Wednesday, June 20, 2018

Protecting the kids, Georgia style

This past week the Georgia Supreme Court did itself proud as it declared that being placed on a child abuse registry without notice isn't a punitive measure, that it doesn't deprive anyone of a liberty interest and that due process just doesn't apply when we're doing something to protect the kids.

Georgia maintains a child abuse registry and limits access to government agencies, law enforcement and childcare facilities. The general public does not have access to the database.

One can be placed on the registry if an investigator with the Georgia Department of Human Services, Division of Family and Children Services (DFCS) substantiates an allegation. To substantiate an allegation, the allegation must be confirmed by a preponderance of the evidence. The abuse investigator then files a report and the person's name is added to the registry. The person then receives a notice from the state and has 10 days to appeal the decision before an administrative law judge.

Now I will concede that being placed on the Georgia child abuse registry isn't the same as being placed on a sex offenders' registry since the database isn't available to the general public, but, it's never a good thing to have your name added to any list the government is compiling for allegedly doing something wrong.

And the Georgia Supreme Court showed how out of touch with reality they are when they decided that being placed on such a registry doesn't deprive an individual of a liberty interest. The court wasn't concerned with anyone being defamed by the state nor were they concerned with any possible legal consequences down the road. If you can't show that you have been affected negatively by being added to the registry, then too bad.

But the bigger issue here is the process by which it happens. The state doesn't have to notify an individual that they are being added to the registry - the state just has to provide notice after the fact. The person being added to the list isn't entitled to cross-examine the accuser nor to put on an evidence before being added to the registry. He only has the right to appeal the decision after his name has been added.

Now it's time for you to decide if this notice is sufficient to inform a person of what they are accused of or if it's just a vague piece of mumbo-jumbo.
You were substantiated on as a result of K.S. maltreator exposed the child to inappropriate sexual contact which resulted in the maltreator inappropriately touched and dry humped her in the residence of the legal guardian.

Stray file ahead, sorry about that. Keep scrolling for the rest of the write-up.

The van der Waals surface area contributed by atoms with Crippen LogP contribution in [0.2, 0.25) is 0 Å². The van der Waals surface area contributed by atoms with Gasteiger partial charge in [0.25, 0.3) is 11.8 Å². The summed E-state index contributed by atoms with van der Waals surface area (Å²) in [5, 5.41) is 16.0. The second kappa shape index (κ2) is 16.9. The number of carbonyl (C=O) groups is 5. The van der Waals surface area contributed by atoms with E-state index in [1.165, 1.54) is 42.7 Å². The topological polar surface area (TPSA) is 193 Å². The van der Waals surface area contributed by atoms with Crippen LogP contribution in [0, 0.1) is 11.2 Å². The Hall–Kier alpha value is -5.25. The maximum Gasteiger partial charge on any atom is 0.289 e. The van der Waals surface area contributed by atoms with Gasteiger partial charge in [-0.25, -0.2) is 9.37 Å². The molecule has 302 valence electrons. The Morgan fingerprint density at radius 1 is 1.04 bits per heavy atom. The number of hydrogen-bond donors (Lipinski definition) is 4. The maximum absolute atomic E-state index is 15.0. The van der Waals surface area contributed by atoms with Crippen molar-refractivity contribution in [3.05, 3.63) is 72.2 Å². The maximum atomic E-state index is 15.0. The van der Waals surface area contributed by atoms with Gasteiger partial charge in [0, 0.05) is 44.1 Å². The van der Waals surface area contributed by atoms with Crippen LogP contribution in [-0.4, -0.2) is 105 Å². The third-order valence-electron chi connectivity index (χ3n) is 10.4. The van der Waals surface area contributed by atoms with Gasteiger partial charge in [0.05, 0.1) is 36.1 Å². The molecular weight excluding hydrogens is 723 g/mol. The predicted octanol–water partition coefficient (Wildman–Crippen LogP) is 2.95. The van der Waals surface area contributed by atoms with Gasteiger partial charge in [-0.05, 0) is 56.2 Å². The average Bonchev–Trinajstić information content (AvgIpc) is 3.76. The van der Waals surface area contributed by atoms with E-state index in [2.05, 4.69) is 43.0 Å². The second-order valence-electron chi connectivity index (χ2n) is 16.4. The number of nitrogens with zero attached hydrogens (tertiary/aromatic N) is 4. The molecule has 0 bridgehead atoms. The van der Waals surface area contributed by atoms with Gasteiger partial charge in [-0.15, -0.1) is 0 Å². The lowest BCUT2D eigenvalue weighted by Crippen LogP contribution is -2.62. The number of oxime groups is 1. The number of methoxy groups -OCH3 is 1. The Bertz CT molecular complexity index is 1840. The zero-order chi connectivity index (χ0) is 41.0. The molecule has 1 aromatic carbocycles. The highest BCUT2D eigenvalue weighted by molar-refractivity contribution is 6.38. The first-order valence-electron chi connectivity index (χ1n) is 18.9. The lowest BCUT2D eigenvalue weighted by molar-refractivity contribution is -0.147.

The Georgia Supreme Court found that this constituted sufficient notice. It is grammatically incorrect and the sentence (if you can call it that) borders on incomprehensible.

It's much easier to win a trial as defendant than it is to win on appeal. At trial every presumption is supposed to go to the defendant (of course we know that is often just a fiction we tell ourselves), on appeal every presumption goes to the side that won at trial.

In the case of the Georgia child abuse registry, all it takes to find your name on it is for an investigator to find the alleged victim has moved the ball past the 50-yard line -- without the other side being heard. In addition, in the scenario at hand, we have an investigator (a member of the executive branch) being tasked with making what would appear to be a judicial decision by determining whether or not the allegation was "proven" by a preponderance of the evidence.

But the Georgia Supreme Court wasn't having any of that. They decided that administrative agencies can make quasi-judicial decisions in the course of implementing the law. The court said the use of the term "preponderance of the evidence" didn't make the investigator's job a judicial function because those words just give guidance to the department.

Most troubling, though, was the court's finding that not providing notice before being added to the registry doesn't violate a person's right to due process. The court decided that since there is a procedure in place for a person to appeal the decision that sending a letter with a vague description of what the person was accused of is sufficient to pass muster with the 14th Amendment.

This decision shows just how far a court is willing to go "to protect the kids."

h/t Andrew Fleishman

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